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MFA COMPLETION REQUIREMENTS

A. Students should spend 6 quarters in residence.

B. A student should concentrate in one of the
following areas:

1. Poetry
2. Fiction
3. Literary Nonfiction

(Students, however, are expected to take course work in areas other than the one in which they concentrate.)

C. In consultation with a thesis adviser, each student will compile a list of fifteen books to augment the reading done in course work. A portion of the oral examination, held near the end of each student's term of study, will be devoted to questions about this list and works covered in required form and theory literature courses.

D. Each student must submit a literary thesis of substantial length and publishable quality. The thesis will be reviewed in the oral examination.

* Minimum total credits for Master of Fine Arts Degree - 72 Credits

Course Descriptions Creative Writing (CRWR)

• 514 LITERARY EDITING AND DESIGN—5 Credits
Prerequisite: Graduate standing.
The class will study the history of literary magazine publishing in America since 1950. It will also study typography, layout, graphics, and editorial vision. Students will be asked to examine and discuss various influential literary magazines of the past as well as the present and to produce a mock-up of their own literary magazine.

• 515 INTERNSHIP LITERARY EDITING AND DESIGN (Literary Publishing)—1-5 Credits
Prerequisite: Graduate standing.
This internship offers hands-on instruction in the craft and business of book publishing. It will cover acquisitions, typography, cover design, copy editing, author liaison, printing, binding, marketing and advertising, promotion, publication law, and publishing house operation and structure. Members of the class will help to screen submissions to the Spokane Prize for Short Fiction competition, and will assist in the design, production, marketing and promotion of the winning entry, to be published each year by Willow Springs Books, an offshoot of the Willow Springs literary journal. The Literary Publishing internship also offers students the opportunity to assist in the planning and production of Spokane's annual literary festival, Get Lit!, which occurs each year in April.

• 517 GRADUATE WRITING WORKSHOP: Fiction, Poetry, or Literary Nonfiction—5 Credits
(Drama, Scriptwiriting, orTranslation offered occasionally)
Prerequisite: MFA Students (others with instructor permission).
Classroom discussion of student writing, concentrating on editing and revision with a view to attaining publishable quality.

• 539 SPECIAL TOPICS—1-5 Credits

• 567 CONTEMPORARY WOMEN'S FICTION—5 Credits
Prerequisite: Graduate standing.
A look at changing perspectives in women's fiction from the 1970s to the present. (Cross-listed ENGL 567)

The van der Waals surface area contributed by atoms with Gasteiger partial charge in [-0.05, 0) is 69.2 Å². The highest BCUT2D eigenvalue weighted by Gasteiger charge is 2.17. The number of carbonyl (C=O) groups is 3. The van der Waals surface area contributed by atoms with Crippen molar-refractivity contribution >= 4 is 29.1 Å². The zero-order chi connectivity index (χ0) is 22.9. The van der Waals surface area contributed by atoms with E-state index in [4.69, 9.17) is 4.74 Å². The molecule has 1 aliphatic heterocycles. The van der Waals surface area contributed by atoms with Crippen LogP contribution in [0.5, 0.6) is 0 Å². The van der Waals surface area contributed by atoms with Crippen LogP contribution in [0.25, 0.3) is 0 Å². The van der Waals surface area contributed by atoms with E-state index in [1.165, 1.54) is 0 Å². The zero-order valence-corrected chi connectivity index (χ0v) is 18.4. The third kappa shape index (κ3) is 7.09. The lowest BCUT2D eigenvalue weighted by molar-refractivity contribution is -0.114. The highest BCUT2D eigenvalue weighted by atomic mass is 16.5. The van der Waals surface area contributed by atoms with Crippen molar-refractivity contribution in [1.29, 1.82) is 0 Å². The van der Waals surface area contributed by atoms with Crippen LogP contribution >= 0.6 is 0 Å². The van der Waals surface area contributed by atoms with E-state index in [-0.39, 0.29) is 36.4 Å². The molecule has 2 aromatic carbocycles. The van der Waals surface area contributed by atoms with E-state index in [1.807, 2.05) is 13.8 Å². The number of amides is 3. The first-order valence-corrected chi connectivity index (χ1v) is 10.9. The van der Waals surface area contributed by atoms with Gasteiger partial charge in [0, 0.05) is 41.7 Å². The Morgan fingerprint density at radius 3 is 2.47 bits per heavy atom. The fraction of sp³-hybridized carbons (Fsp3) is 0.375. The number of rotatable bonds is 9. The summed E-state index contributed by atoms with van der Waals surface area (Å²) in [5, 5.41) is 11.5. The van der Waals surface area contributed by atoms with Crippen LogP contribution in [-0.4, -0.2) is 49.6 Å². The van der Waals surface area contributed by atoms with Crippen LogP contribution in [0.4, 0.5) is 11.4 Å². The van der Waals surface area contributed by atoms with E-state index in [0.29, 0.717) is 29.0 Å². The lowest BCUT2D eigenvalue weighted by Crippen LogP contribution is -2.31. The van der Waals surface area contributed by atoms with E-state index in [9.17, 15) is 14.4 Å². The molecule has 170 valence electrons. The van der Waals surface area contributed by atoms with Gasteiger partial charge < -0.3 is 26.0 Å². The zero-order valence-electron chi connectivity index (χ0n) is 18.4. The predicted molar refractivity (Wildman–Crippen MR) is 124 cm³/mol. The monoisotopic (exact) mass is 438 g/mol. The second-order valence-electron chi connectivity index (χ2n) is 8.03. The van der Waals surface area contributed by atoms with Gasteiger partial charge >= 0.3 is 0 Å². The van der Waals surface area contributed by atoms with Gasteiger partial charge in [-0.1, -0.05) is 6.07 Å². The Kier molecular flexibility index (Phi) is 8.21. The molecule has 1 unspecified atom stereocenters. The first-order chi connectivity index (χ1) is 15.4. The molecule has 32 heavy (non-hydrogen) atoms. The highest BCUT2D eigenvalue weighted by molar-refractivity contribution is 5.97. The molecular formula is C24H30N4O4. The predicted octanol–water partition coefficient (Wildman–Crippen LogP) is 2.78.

• 569 LITERATURE OF THE PACIFIC NORTHWEST—5 Credits
A survey of Northwestern literature from 1800 to the present time, including representative exploration journals as well as more recent work by such writers as Richard Hugo, James Welch, Carolyn Kizer, Rick Bass, and Ursula LeGuin. The course also addresses questions of geography, economics, and regional culture as they relate to the literature.
(Cross-listed ENGL 569)

• 583 FICTION I—THE NOVEL —5 Credits
Prerequisite: MFA or English MA students (others with instructor permission)
A study of the novel from a writer’s point of view, considering the roots, various periods, and stylistic approaches to the form. Works to be considered might include texts by Homer, Cervantes, Diderot, Hardy, Austen, Flaubert, Tolstoy, Faulkner, Nabokov, Dos Passos, Robbe-Grillet, Cather, Hurston, Fowles, Fitzgerald, Bellow, Calvino, Murakami, Woolf, Robinson, Pynchon, and Morrison, among others. Through a study of style, structure, and historical development, the course willconcern itself with the many shapes the novel takes, has taken, or might take, while also examining common elements that link various examples of the form.

• 584 FICTION II—THE SHORT FORM —5 Credits
Prerequisite: MFA or English MA students (others with instructor permission)
A study of the short story from a writer’s point of view, considering the roots, various periods, and stylistic approaches to the form. Works to be considered might include texts by Chaucer, Chekhov, Tolstoy, DeMaupassant, Crane, Kafka, Mansfield, Joyce, James, Lawrence, Porter, Toomer, Anderson, Updike, Carver, Munro, Dubus, Oates, Dybek, and Davis, among others. Through a study of style, structure, and historical development, the course will concern itself with the many shapes the short story takes, has taken, or might take, while also examining common elements that link various examples of the form. An added area of focus may include study of the short-short and novella.

• 585 FICTION III—SELECTED TOPICS IN CRAFT —5 Credits
Prerequisite: MFA or English MA students (others with instructor permission)